Chapter 20: A Southern Boy’s Reflections on New York on September 11th

This is a repost from Lostinthe21stCentury.com, my other blog, from back in May.  September 11th seemed like a good day to visit it again.

New posts for this blog are under construction and coming soon…

I am blessed to be able to go to New York at least 3 or 4 times a year- for either business or pleasure.  I can say, with no shame, guilt or qualification that I love New York.  As I have said before, I’ve had my love affairs with London and Paris, but I always come home to New York as my favorite city.  It is the most alive place I have ever been.

I know people go to New York to escape where they are from or who they may have been before.  That’s part of the magic.  Nothing is as it really seems.  From Broadway to the Bronx, you create your own reality in New York.  But it is always alive and you can’t hide from life in New York.  At least not easily.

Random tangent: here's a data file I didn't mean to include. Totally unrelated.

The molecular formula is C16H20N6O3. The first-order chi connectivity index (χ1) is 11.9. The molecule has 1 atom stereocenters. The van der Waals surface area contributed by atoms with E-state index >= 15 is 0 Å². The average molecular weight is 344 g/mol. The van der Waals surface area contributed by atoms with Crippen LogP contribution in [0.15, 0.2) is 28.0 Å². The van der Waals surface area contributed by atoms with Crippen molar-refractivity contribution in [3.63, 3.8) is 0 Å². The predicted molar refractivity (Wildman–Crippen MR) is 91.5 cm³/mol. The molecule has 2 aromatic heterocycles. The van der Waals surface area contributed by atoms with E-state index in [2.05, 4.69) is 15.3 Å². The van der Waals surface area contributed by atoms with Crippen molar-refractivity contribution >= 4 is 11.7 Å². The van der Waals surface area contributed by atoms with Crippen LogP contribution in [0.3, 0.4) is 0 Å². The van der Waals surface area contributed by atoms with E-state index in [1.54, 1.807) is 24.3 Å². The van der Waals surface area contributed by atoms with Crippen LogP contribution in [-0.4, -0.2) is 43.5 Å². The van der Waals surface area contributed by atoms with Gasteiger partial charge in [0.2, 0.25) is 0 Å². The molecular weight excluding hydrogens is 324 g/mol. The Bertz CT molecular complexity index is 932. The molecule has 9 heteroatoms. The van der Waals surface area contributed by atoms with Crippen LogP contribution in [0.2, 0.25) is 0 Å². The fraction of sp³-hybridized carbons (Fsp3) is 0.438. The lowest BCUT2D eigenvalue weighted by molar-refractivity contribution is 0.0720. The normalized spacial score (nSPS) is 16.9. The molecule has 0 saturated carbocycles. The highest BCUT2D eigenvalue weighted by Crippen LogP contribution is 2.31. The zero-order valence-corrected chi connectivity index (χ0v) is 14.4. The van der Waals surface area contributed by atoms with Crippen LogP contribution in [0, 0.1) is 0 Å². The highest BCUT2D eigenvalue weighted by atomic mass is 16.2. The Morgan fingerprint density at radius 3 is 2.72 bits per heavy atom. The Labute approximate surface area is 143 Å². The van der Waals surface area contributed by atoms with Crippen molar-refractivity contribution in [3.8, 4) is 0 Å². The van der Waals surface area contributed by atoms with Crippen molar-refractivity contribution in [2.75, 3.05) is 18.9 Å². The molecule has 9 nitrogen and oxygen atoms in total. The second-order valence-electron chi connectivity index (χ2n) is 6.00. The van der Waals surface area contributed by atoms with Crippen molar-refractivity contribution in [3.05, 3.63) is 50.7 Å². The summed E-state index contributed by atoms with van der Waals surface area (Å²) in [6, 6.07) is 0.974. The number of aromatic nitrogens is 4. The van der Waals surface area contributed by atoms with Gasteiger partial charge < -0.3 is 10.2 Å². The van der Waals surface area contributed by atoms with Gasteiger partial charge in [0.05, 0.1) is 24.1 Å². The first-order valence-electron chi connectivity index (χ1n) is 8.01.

In other parts of the country, you can isolate yourself.  You can’t do that in New York.  You can only have so much delivered.  You have to go out.  And when you go out, life smacks you in the face.

See, one of the reasons New York is both so Democratic and democratic is that you can’t help but interact with people who are different from you.  You are all in it–life in New York– together wether you like it or not.  You run into a multitude of diversity on the subway.  Walking down the block to the bodega on the corner.  Sure, each neighborhood is a unique little space, but you still aren’t isolated from the bigger space.  This makes you think and understand the people are both different, but the same, and that you need to work together to make life better for all of us.

One of the reasons the South other parts of the country can be so inbred and ignorant of diversity is that it’s so easy in those places to only socialize with “people like you”.   That type of isolation can only happen in New York if you are very, very rich.  And even then, with the influx of so much New Money, it’s still more diverse than it once was…